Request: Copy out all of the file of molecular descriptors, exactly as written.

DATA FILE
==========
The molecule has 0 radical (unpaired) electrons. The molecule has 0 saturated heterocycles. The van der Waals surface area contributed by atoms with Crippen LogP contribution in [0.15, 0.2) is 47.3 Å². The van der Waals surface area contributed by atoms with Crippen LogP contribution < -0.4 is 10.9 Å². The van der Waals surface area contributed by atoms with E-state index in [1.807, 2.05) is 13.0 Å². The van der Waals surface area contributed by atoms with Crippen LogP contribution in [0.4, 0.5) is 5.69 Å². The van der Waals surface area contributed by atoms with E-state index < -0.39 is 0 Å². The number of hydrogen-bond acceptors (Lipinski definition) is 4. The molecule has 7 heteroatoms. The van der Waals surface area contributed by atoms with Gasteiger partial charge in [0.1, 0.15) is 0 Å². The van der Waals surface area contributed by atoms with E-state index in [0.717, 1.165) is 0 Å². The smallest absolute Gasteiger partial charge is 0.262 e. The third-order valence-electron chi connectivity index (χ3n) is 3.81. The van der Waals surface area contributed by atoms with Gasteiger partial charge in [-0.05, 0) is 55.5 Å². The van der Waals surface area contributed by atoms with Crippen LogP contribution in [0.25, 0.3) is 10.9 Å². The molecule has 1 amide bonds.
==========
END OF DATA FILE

The molecule has 0 radical (unpaired) electrons. The molecule has 0 saturated heterocycles. The van der Waals surface area contributed by atoms with Crippen LogP contribution in [0.15, 0.2) is 47.3 Å². The van der Waals surface area contributed by atoms with Crippen LogP contribution < -0.4 is 10.9 Å². The van der Waals surface area contributed by atoms with E-state index in [1.807, 2.05) is 13.0 Å². The van der Waals surface area contributed by atoms with Crippen LogP contribution in [0.4, 0.5) is 5.69 Å². The van der Waals surface area contributed by atoms with E-state index < -0.39 is 0 Å². The number of hydrogen-bond acceptors (Lipinski definition) is 4. The molecule has 7 heteroatoms. The van der Waals surface area contributed by atoms with Gasteiger partial charge in [0.1, 0.15) is 0 Å². The van der Waals surface area contributed by atoms with E-state index in [0.717, 1.165) is 0 Å². The smallest absolute Gasteiger partial charge is 0.262 e. The third-order valence-electron chi connectivity index (χ3n) is 3.81. The van der Waals surface area contributed by atoms with Gasteiger partial charge in [-0.05, 0) is 55.5 Å². The van der Waals surface area contributed by atoms with Crippen LogP contribution in [0.25, 0.3) is 10.9 Å². The molecule has 1 amide bonds.